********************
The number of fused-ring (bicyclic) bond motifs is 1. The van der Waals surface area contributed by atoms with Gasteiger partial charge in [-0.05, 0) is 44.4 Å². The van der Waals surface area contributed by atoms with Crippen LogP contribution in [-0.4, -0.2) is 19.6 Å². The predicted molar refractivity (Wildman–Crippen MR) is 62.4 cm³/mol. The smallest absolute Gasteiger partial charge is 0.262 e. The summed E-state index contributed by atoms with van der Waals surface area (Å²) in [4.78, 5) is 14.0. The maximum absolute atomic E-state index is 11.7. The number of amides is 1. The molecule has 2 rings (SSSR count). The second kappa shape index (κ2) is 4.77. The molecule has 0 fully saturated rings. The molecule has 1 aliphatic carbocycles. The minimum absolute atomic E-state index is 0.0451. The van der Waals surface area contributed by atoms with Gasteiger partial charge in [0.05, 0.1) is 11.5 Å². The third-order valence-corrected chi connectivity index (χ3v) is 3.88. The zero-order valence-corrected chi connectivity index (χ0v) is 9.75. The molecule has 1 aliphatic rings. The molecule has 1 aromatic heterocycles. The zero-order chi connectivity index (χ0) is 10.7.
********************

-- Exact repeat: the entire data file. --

The number of fused-ring (bicyclic) bond motifs is 1. The van der Waals surface area contributed by atoms with Gasteiger partial charge in [-0.05, 0) is 44.4 Å². The van der Waals surface area contributed by atoms with Crippen LogP contribution in [-0.4, -0.2) is 19.6 Å². The predicted molar refractivity (Wildman–Crippen MR) is 62.4 cm³/mol. The smallest absolute Gasteiger partial charge is 0.262 e. The summed E-state index contributed by atoms with van der Waals surface area (Å²) in [4.78, 5) is 14.0. The maximum absolute atomic E-state index is 11.7. The number of amides is 1. The molecule has 2 rings (SSSR count). The second kappa shape index (κ2) is 4.77. The molecule has 0 fully saturated rings. The molecule has 1 aliphatic carbocycles. The minimum absolute atomic E-state index is 0.0451. The van der Waals surface area contributed by atoms with Gasteiger partial charge in [0.05, 0.1) is 11.5 Å². The third-order valence-corrected chi connectivity index (χ3v) is 3.88. The zero-order valence-corrected chi connectivity index (χ0v) is 9.75. The molecule has 1 aliphatic rings. The molecule has 1 aromatic heterocycles. The zero-order chi connectivity index (χ0) is 10.7.